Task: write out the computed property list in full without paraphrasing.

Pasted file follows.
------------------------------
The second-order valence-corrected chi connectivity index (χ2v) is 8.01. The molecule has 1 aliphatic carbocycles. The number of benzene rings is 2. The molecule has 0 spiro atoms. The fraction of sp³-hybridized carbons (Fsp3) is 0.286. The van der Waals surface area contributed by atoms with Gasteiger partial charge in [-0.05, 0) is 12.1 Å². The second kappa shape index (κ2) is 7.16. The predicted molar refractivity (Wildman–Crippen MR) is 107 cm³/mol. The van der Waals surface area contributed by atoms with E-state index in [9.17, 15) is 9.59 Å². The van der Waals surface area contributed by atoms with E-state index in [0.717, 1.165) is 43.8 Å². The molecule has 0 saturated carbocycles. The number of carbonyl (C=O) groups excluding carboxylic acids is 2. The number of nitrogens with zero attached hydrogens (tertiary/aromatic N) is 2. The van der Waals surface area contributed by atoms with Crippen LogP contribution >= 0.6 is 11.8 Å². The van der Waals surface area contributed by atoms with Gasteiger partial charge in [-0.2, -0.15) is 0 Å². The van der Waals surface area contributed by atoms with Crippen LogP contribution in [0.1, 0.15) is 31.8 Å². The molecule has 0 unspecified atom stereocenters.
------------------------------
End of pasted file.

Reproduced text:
The second-order valence-corrected chi connectivity index (χ2v) is 8.01. The molecule has 1 aliphatic carbocycles. The number of benzene rings is 2. The molecule has 0 spiro atoms. The fraction of sp³-hybridized carbons (Fsp3) is 0.286. The van der Waals surface area contributed by atoms with Gasteiger partial charge in [-0.05, 0) is 12.1 Å². The second kappa shape index (κ2) is 7.16. The predicted molar refractivity (Wildman–Crippen MR) is 107 cm³/mol. The van der Waals surface area contributed by atoms with E-state index in [9.17, 15) is 9.59 Å². The van der Waals surface area contributed by atoms with E-state index in [0.717, 1.165) is 43.8 Å². The molecule has 0 saturated carbocycles. The number of carbonyl (C=O) groups excluding carboxylic acids is 2. The number of nitrogens with zero attached hydrogens (tertiary/aromatic N) is 2. The van der Waals surface area contributed by atoms with Crippen LogP contribution >= 0.6 is 11.8 Å². The van der Waals surface area contributed by atoms with Gasteiger partial charge in [-0.2, -0.15) is 0 Å². The van der Waals surface area contributed by atoms with Crippen LogP contribution in [0.1, 0.15) is 31.8 Å². The molecule has 0 unspecified atom stereocenters.